Is Mixing Alcohol and Cocaine Dangerous?
Mixing alcohol and cocaine can be dangerous and even life-threatening. While the two substances don’t potentiate each other like alcohol and other depressants might, mixing them can increase your risk of an overdose. Alcohol and cocaine’s opposing natures may mask some of their effects. For instance, drinking alcohol while taking cocaine may decrease the intensity of your energy increase.
Cocaine can also mask alcohol’s intoxicating effects, and you may feel less tired or sedated after heavy drinking. The danger of this is that it may cause you to feel like you can take more cocaine or drink more alcohol than you normally would. It may be hard to gauge when you’ve had enough. Because the two substances counteract one another, you may be more likely to overdose on one or both of the drugs.
The deadly mixture of depressants and stimulants is often seen with cocaine and heroin. While opioids like heroin aren’t central nervous system depressants, they cause depressant-like qualities. Mixing cocaine and heroin is commonly referred to as a speedball, and it can be extremely dangerous. In fact, speedballing has been associated with several high-profile overdoses, including the John Belushi, River Phoenix, and Chris Farley.
Why Would People Mix Cocaine and Alcohol?
Alcohol is commonly mixed with other recreational substances, including cocaine. A person might mix alcohol and cocaine for several reasons, despite it being dangerous to do so. In some cases, they could mix the drugs accidentally. Alcohol and cocaine may both be present in party settings, so it’s possible to mix the two, not realizing the risks. A person may decide to use cocaine after they have already been drinking.
Cocaine and alcohol may also be mixed intentionally to intensify a person’s recreational experience. Since both substances can interact with dopamine, mixing them can create a more intense euphoric high, even though it can be dangerous.
Finally, drinking while taking cocaine may be done with the intention of masking cocaine’s side effects. Cocaine can cause a sense of empowerment, excitement, and increased energy, but it can also cause anxiety, paranoia, and even panic attacks. Alcohol’s depressant qualities may be taken to smooth out some of cocaine’s rough edges. Other depressants may also be targeted for the same reason, including benzodiazepines, barbiturates, sleep aids, and opioids. Of course, masking effects are exactly what makes mixing the drugs dangerous.
The Effects of Mixing Alcohol and Cocaine on the Body
Mixing alcohol and cocaine is also dangerous because they can damage some of the same parts of your body in high doses. High doses of alcohol or cocaine can have a damaging effect on the liver. Alcohol is processed in the liver, and heavy drinking can put some extra strain on your liver. High doses of cocaine can cause acute liver toxicity. Alcohol can also affect your heart rate and blood pressure, while high doses of cocaine put extra strain on your heart, which can lead to a heart attack.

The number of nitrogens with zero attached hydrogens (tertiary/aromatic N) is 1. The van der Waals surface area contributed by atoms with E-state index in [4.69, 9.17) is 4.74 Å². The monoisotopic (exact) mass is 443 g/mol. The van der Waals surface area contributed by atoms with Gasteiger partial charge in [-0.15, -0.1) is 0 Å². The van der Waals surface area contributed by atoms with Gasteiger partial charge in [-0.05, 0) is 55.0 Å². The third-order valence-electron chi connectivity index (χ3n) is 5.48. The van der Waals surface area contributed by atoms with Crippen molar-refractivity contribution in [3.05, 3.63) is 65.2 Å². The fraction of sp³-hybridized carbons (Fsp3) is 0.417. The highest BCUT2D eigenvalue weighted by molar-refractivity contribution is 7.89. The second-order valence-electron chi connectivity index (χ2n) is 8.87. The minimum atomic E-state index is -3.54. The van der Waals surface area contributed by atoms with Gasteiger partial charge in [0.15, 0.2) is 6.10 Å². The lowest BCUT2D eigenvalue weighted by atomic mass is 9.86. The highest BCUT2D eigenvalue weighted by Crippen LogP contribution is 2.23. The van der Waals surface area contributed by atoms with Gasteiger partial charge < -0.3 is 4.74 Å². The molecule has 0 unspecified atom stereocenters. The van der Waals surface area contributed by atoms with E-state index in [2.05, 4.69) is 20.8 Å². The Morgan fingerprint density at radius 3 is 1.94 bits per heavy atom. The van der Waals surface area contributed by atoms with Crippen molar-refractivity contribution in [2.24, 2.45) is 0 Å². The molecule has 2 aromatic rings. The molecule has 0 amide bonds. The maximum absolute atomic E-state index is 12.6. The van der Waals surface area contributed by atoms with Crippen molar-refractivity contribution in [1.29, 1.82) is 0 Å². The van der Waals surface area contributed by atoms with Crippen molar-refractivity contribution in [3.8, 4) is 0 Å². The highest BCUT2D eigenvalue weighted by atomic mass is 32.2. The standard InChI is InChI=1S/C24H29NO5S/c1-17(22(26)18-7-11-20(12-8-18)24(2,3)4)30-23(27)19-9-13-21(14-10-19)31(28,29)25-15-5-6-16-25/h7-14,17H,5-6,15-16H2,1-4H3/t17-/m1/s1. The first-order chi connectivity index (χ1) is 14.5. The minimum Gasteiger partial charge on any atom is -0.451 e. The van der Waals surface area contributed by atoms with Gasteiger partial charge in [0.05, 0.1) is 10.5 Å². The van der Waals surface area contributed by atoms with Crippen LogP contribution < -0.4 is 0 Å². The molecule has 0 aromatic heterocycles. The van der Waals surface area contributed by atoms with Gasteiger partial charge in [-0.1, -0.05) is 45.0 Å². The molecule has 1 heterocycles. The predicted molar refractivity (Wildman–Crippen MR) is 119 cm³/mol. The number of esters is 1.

Mixing the two can also have long-term consequences, especially if you use both chronically. Alcoholism can lead to liver disease, heart disease, and certain types of cancer. Chronic cocaine use can damage your heart and liver and increase your risk of stroke and neurological problems.
What Else Is Dangerous When It’s Mixed With Alcohol?
Alcohol can be dangerous when mixed with many other recreational drugs. It should also be avoided when you’re taking prescription drugs that are processed in the liver since they could combine to put extra strain on the organ. Prescription depressants like benzodiazepines and non-benzodiazepine sleep aids can potentiate with alcohol. That means their similar effects can combine to cause an intense reaction in your body. Mixing them could lead to loss of consciousness and respiratory depression. Opioids aren’t depressants, but they can also increase your risk of deadly respiratory depression when mixed with alcohol.
If you’re unsure if a prescription drug is safe to use with alcohol, it’s always best to have a conversation with your doctor or pharmacist first.
Is Any Amount Safe?
Mixing alcohol with other substances can be dangerous, especially when illicit drugs are involved. It’s true that small amounts of both substances may not lead to dangerous side effects, but it may be difficult to gauge what is too much while you are intoxicated. Illicit cocaine may be unpredictable, even when used on its own. It could contain cocaine with high purity, adulterated cocaine, or other dangerous substances like the extremely potent opioid fentanyl. For that reason, a safe amount may be possible but hard to achieve when an illicit drug is involved.